Southwest Airlines hikes domestic fares, rivals match
U.S. airfares are going up, at least if Southwest Airlines has anything to say about it.
The Dallas-based discounter raised domestic fares by $5 one-way overnight on Tuesday, J.P. Morgan analyst Jamie Baker said in a report. The move was matched by Delta Air Lines and United Airlines on routes that, including Southwest, represent nearly 60% of all seats in the U.S., according to Diio by Cirium schedules.
"We remain confident that the near-entirety of the domestic industry fare compliment, possibly with some Spirit-level exceptions, will reside $5 higher within the next 24 hours," he wrote. Not every U.S. fare increase sticks, however, but Baker noted that ones led by Southwest almost always do.
The only market Southwest has excluded from the fare increase is Hawaii, according to Baker.
Southwest is rapidly growing to Hawaii, a new market for the airline. It began flights to the islands in March and continues to expand in the market even as it pulls back elsewhere.
“Hawaii has just been tremendously successful right out of the gate,” said Southwest CFO Tammy Romo in early September.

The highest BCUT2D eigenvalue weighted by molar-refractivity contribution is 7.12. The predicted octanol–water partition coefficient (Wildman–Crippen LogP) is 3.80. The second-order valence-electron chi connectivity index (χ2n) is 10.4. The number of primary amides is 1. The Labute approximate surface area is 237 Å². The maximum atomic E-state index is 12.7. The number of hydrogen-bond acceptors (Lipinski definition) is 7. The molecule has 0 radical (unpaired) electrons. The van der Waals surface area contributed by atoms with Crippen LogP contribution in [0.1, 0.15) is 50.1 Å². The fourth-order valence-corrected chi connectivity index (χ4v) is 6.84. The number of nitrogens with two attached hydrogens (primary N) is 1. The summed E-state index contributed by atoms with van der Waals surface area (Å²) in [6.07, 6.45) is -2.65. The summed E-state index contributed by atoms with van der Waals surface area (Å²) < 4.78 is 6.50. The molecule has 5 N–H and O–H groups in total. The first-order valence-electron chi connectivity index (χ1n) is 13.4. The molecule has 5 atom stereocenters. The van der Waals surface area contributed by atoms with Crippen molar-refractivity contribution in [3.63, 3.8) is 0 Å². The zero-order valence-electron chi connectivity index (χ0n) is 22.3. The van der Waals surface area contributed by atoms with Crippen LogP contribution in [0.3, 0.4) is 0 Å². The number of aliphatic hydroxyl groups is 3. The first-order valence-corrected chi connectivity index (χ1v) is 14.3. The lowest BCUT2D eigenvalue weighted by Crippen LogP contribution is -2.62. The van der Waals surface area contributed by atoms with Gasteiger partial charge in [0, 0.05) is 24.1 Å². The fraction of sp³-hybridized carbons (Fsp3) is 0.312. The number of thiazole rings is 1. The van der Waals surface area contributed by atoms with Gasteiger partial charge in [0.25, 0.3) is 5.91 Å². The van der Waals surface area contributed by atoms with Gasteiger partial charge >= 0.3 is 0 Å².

Southwest led what J.P. Morgan estimates was the last broad domestic fare increase in the U.S., a $5 jump to one-way tickets in May.
The fare increases come as airlines deal with various volatile expenses. For example, the price of Brent crude jumped nearly 12% to $68.42 a barrel from Friday to the Monday after a weekend attack took out about half of Saudi Arabia's oil production facilities in September, according to U.S. Energy Information Administration data. Prices have since dropped back to where they were prior to the attacks.
Tickets remain a relative bargain for U.S. travelers. Airlines for America (A4A), the organization that represents airlines in Washington, estimates that airfares — including ancillary fees — are about 44% cheaper today than in 1980 when adjusted for inflation.
Whether the fare hike succeeds or not, travelers are unlikely to notice the difference due to the combination of sales and the general fluidity of economy fares. Airlines, for their part, likely want to continue to push fares higher, especially with the looming threat of a surge in new capacity when the Boeing 737 MAX returns to the skies — something that could produce significant discounting.
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